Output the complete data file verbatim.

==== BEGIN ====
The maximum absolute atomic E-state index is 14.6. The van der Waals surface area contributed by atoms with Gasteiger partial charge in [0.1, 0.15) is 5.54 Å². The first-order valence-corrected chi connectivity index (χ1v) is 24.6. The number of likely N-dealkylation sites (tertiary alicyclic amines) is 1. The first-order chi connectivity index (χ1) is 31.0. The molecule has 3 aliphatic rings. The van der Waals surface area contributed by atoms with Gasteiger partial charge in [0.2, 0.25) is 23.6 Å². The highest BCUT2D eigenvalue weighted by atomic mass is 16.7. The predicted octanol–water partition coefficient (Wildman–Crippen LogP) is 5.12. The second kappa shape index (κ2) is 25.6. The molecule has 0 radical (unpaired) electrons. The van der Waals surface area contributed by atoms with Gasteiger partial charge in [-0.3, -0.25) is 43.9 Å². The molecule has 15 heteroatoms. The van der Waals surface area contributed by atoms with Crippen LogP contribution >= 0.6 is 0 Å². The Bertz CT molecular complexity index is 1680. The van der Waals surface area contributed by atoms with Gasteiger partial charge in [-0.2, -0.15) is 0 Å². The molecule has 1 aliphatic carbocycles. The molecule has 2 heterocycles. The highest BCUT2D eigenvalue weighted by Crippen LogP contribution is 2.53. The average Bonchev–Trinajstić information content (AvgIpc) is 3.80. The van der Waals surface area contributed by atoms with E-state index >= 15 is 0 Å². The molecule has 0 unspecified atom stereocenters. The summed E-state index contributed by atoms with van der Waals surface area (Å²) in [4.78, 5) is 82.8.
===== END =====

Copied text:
The maximum absolute atomic E-state index is 14.6. The van der Waals surface area contributed by atoms with Gasteiger partial charge in [0.1, 0.15) is 5.54 Å². The first-order valence-corrected chi connectivity index (χ1v) is 24.6. The number of likely N-dealkylation sites (tertiary alicyclic amines) is 1. The first-order chi connectivity index (χ1) is 31.0. The molecule has 3 aliphatic rings. The van der Waals surface area contributed by atoms with Gasteiger partial charge in [0.2, 0.25) is 23.6 Å². The highest BCUT2D eigenvalue weighted by atomic mass is 16.7. The predicted octanol–water partition coefficient (Wildman–Crippen LogP) is 5.12. The second kappa shape index (κ2) is 25.6. The molecule has 0 radical (unpaired) electrons. The van der Waals surface area contributed by atoms with Gasteiger partial charge in [-0.3, -0.25) is 43.9 Å². The molecule has 15 heteroatoms. The van der Waals surface area contributed by atoms with Crippen LogP contribution >= 0.6 is 0 Å². The Bertz CT molecular complexity index is 1680. The van der Waals surface area contributed by atoms with Gasteiger partial charge in [-0.2, -0.15) is 0 Å². The molecule has 1 aliphatic carbocycles. The molecule has 2 heterocycles. The highest BCUT2D eigenvalue weighted by Crippen LogP contribution is 2.53. The average Bonchev–Trinajstić information content (AvgIpc) is 3.80. The van der Waals surface area contributed by atoms with E-state index >= 15 is 0 Å². The molecule has 0 unspecified atom stereocenters. The summed E-state index contributed by atoms with van der Waals surface area (Å²) in [4.78, 5) is 82.8.